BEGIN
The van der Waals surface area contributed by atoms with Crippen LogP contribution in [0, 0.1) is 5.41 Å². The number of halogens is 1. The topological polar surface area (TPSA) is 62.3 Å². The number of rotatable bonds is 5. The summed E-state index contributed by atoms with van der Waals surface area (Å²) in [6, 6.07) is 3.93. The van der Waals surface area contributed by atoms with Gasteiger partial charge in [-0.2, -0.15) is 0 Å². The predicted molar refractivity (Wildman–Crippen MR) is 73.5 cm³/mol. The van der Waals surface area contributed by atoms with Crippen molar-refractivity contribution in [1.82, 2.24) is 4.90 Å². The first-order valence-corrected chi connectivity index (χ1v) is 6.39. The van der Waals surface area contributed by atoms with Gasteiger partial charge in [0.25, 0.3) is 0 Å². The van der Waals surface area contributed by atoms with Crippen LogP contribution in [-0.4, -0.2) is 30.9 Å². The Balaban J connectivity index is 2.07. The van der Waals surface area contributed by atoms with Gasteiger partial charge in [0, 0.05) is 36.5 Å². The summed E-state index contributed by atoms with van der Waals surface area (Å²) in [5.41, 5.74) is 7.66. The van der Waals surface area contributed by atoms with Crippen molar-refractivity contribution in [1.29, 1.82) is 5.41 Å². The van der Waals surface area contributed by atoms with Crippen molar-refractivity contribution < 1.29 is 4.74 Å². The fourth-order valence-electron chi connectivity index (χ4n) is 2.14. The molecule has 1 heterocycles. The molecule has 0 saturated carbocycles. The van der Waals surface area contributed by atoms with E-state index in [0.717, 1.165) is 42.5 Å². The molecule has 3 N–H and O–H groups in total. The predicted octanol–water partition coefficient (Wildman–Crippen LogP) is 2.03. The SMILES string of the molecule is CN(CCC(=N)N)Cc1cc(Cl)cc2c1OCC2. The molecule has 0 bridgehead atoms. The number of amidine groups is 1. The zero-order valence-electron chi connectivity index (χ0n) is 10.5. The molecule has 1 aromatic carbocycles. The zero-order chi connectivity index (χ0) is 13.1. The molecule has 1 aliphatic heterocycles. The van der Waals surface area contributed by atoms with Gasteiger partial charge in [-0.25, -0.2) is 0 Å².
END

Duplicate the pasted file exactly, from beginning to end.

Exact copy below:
The van der Waals surface area contributed by atoms with Crippen LogP contribution in [0, 0.1) is 5.41 Å². The number of halogens is 1. The topological polar surface area (TPSA) is 62.3 Å². The number of rotatable bonds is 5. The summed E-state index contributed by atoms with van der Waals surface area (Å²) in [6, 6.07) is 3.93. The van der Waals surface area contributed by atoms with Gasteiger partial charge in [-0.2, -0.15) is 0 Å². The predicted molar refractivity (Wildman–Crippen MR) is 73.5 cm³/mol. The van der Waals surface area contributed by atoms with Crippen molar-refractivity contribution in [1.82, 2.24) is 4.90 Å². The first-order valence-corrected chi connectivity index (χ1v) is 6.39. The van der Waals surface area contributed by atoms with Gasteiger partial charge in [0.25, 0.3) is 0 Å². The van der Waals surface area contributed by atoms with Crippen LogP contribution in [-0.4, -0.2) is 30.9 Å². The Balaban J connectivity index is 2.07. The van der Waals surface area contributed by atoms with Gasteiger partial charge in [0, 0.05) is 36.5 Å². The summed E-state index contributed by atoms with van der Waals surface area (Å²) in [5.41, 5.74) is 7.66. The van der Waals surface area contributed by atoms with Crippen molar-refractivity contribution in [1.29, 1.82) is 5.41 Å². The van der Waals surface area contributed by atoms with Crippen molar-refractivity contribution < 1.29 is 4.74 Å². The fourth-order valence-electron chi connectivity index (χ4n) is 2.14. The molecule has 1 heterocycles. The molecule has 0 saturated carbocycles. The van der Waals surface area contributed by atoms with E-state index in [0.717, 1.165) is 42.5 Å². The molecule has 3 N–H and O–H groups in total. The predicted octanol–water partition coefficient (Wildman–Crippen LogP) is 2.03. The SMILES string of the molecule is CN(CCC(=N)N)Cc1cc(Cl)cc2c1OCC2. The molecule has 0 bridgehead atoms. The number of amidine groups is 1. The zero-order valence-electron chi connectivity index (χ0n) is 10.5. The molecule has 1 aromatic carbocycles. The zero-order chi connectivity index (χ0) is 13.1. The molecule has 1 aliphatic heterocycles. The van der Waals surface area contributed by atoms with Gasteiger partial charge in [-0.25, -0.2) is 0 Å².